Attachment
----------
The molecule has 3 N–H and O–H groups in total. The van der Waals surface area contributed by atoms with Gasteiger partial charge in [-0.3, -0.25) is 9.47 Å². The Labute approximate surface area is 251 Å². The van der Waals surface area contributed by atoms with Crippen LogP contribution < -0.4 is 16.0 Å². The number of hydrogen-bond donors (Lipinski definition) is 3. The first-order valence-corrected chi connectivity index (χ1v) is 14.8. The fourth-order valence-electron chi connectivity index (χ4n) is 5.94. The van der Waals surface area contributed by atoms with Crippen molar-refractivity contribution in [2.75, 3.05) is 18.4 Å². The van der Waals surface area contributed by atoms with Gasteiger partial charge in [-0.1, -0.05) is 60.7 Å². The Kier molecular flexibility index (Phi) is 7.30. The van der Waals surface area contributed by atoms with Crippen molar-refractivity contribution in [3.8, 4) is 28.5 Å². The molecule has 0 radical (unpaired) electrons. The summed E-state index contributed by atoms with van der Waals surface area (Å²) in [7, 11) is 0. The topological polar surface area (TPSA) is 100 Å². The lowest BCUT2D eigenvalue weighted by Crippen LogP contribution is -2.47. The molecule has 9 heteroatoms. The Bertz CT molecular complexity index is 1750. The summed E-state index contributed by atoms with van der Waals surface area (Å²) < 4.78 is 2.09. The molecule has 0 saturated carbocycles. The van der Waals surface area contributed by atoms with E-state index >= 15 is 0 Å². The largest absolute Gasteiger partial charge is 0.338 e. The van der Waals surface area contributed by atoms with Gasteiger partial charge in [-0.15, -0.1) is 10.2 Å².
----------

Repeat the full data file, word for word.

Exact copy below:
The molecule has 3 N–H and O–H groups in total. The van der Waals surface area contributed by atoms with Gasteiger partial charge in [-0.3, -0.25) is 9.47 Å². The Labute approximate surface area is 251 Å². The van der Waals surface area contributed by atoms with Crippen LogP contribution < -0.4 is 16.0 Å². The number of hydrogen-bond donors (Lipinski definition) is 3. The first-order valence-corrected chi connectivity index (χ1v) is 14.8. The fourth-order valence-electron chi connectivity index (χ4n) is 5.94. The van der Waals surface area contributed by atoms with Crippen molar-refractivity contribution in [2.75, 3.05) is 18.4 Å². The van der Waals surface area contributed by atoms with Gasteiger partial charge in [-0.1, -0.05) is 60.7 Å². The Kier molecular flexibility index (Phi) is 7.30. The van der Waals surface area contributed by atoms with Crippen molar-refractivity contribution in [3.8, 4) is 28.5 Å². The molecule has 0 radical (unpaired) electrons. The summed E-state index contributed by atoms with van der Waals surface area (Å²) in [7, 11) is 0. The topological polar surface area (TPSA) is 100 Å². The lowest BCUT2D eigenvalue weighted by Crippen LogP contribution is -2.47. The molecule has 9 heteroatoms. The Bertz CT molecular complexity index is 1750. The summed E-state index contributed by atoms with van der Waals surface area (Å²) < 4.78 is 2.09. The molecule has 0 saturated carbocycles. The van der Waals surface area contributed by atoms with E-state index >= 15 is 0 Å². The largest absolute Gasteiger partial charge is 0.338 e. The van der Waals surface area contributed by atoms with Gasteiger partial charge in [-0.15, -0.1) is 10.2 Å².